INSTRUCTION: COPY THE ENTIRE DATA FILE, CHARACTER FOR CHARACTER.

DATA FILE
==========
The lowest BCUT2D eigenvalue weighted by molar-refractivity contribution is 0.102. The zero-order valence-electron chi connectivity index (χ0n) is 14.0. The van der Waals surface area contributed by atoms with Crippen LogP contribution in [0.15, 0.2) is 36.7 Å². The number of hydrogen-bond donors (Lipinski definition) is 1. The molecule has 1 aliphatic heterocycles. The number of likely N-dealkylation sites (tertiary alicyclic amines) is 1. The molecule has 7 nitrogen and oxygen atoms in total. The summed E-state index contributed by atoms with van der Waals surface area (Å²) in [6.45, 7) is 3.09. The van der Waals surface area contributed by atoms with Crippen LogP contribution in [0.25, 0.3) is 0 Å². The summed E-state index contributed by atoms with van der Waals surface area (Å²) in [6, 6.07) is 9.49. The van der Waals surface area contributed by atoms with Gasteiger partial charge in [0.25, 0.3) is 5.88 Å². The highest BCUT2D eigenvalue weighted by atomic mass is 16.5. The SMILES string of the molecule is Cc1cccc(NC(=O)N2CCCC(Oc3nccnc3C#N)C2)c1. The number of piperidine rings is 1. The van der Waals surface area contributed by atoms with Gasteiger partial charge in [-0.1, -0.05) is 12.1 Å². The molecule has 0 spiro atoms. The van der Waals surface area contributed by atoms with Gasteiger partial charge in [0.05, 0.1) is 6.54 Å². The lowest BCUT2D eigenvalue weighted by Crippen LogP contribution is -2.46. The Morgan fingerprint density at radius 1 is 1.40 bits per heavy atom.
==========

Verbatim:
The lowest BCUT2D eigenvalue weighted by molar-refractivity contribution is 0.102. The zero-order valence-electron chi connectivity index (χ0n) is 14.0. The van der Waals surface area contributed by atoms with Crippen LogP contribution in [0.15, 0.2) is 36.7 Å². The number of hydrogen-bond donors (Lipinski definition) is 1. The molecule has 1 aliphatic heterocycles. The number of likely N-dealkylation sites (tertiary alicyclic amines) is 1. The molecule has 7 nitrogen and oxygen atoms in total. The summed E-state index contributed by atoms with van der Waals surface area (Å²) in [6.45, 7) is 3.09. The van der Waals surface area contributed by atoms with Crippen LogP contribution in [0.25, 0.3) is 0 Å². The summed E-state index contributed by atoms with van der Waals surface area (Å²) in [6, 6.07) is 9.49. The van der Waals surface area contributed by atoms with Gasteiger partial charge in [0.25, 0.3) is 5.88 Å². The highest BCUT2D eigenvalue weighted by atomic mass is 16.5. The SMILES string of the molecule is Cc1cccc(NC(=O)N2CCCC(Oc3nccnc3C#N)C2)c1. The number of piperidine rings is 1. The van der Waals surface area contributed by atoms with Gasteiger partial charge in [-0.1, -0.05) is 12.1 Å². The molecule has 0 spiro atoms. The van der Waals surface area contributed by atoms with Gasteiger partial charge in [0.05, 0.1) is 6.54 Å². The lowest BCUT2D eigenvalue weighted by Crippen LogP contribution is -2.46. The Morgan fingerprint density at radius 1 is 1.40 bits per heavy atom.